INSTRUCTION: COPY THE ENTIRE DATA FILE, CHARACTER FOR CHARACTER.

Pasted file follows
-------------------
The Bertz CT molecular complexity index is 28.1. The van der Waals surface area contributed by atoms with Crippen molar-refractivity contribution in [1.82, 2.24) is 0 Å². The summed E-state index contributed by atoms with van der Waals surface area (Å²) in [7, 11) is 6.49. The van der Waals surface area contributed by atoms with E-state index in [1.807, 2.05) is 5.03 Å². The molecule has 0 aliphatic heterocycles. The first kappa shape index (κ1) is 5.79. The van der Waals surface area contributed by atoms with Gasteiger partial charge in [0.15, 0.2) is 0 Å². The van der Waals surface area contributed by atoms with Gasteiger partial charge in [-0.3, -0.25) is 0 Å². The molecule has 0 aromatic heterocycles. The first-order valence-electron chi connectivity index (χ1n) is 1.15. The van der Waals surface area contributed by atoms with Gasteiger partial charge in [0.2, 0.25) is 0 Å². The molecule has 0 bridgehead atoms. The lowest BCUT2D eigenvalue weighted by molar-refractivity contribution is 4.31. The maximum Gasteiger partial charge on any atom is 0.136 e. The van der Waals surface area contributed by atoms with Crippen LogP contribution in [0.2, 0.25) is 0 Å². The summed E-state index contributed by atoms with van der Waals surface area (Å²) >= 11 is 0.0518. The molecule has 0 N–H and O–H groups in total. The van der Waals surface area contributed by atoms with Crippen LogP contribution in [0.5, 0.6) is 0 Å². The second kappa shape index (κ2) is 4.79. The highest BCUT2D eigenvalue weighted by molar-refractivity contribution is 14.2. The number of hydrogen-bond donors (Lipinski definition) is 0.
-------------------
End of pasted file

The Bertz CT molecular complexity index is 28.1. The van der Waals surface area contributed by atoms with Crippen molar-refractivity contribution in [1.82, 2.24) is 0 Å². The summed E-state index contributed by atoms with van der Waals surface area (Å²) in [7, 11) is 6.49. The van der Waals surface area contributed by atoms with E-state index in [1.807, 2.05) is 5.03 Å². The molecule has 0 aliphatic heterocycles. The first kappa shape index (κ1) is 5.79. The van der Waals surface area contributed by atoms with Gasteiger partial charge in [0.15, 0.2) is 0 Å². The van der Waals surface area contributed by atoms with Gasteiger partial charge in [-0.3, -0.25) is 0 Å². The molecule has 0 aromatic heterocycles. The first-order valence-electron chi connectivity index (χ1n) is 1.15. The van der Waals surface area contributed by atoms with Gasteiger partial charge in [0.2, 0.25) is 0 Å². The molecule has 0 bridgehead atoms. The lowest BCUT2D eigenvalue weighted by molar-refractivity contribution is 4.31. The maximum Gasteiger partial charge on any atom is 0.136 e. The van der Waals surface area contributed by atoms with Crippen LogP contribution in [0.2, 0.25) is 0 Å². The summed E-state index contributed by atoms with van der Waals surface area (Å²) >= 11 is 0.0518. The molecule has 0 N–H and O–H groups in total. The van der Waals surface area contributed by atoms with Crippen LogP contribution in [0.5, 0.6) is 0 Å². The second kappa shape index (κ2) is 4.79. The highest BCUT2D eigenvalue weighted by molar-refractivity contribution is 14.2. The number of hydrogen-bond donors (Lipinski definition) is 0.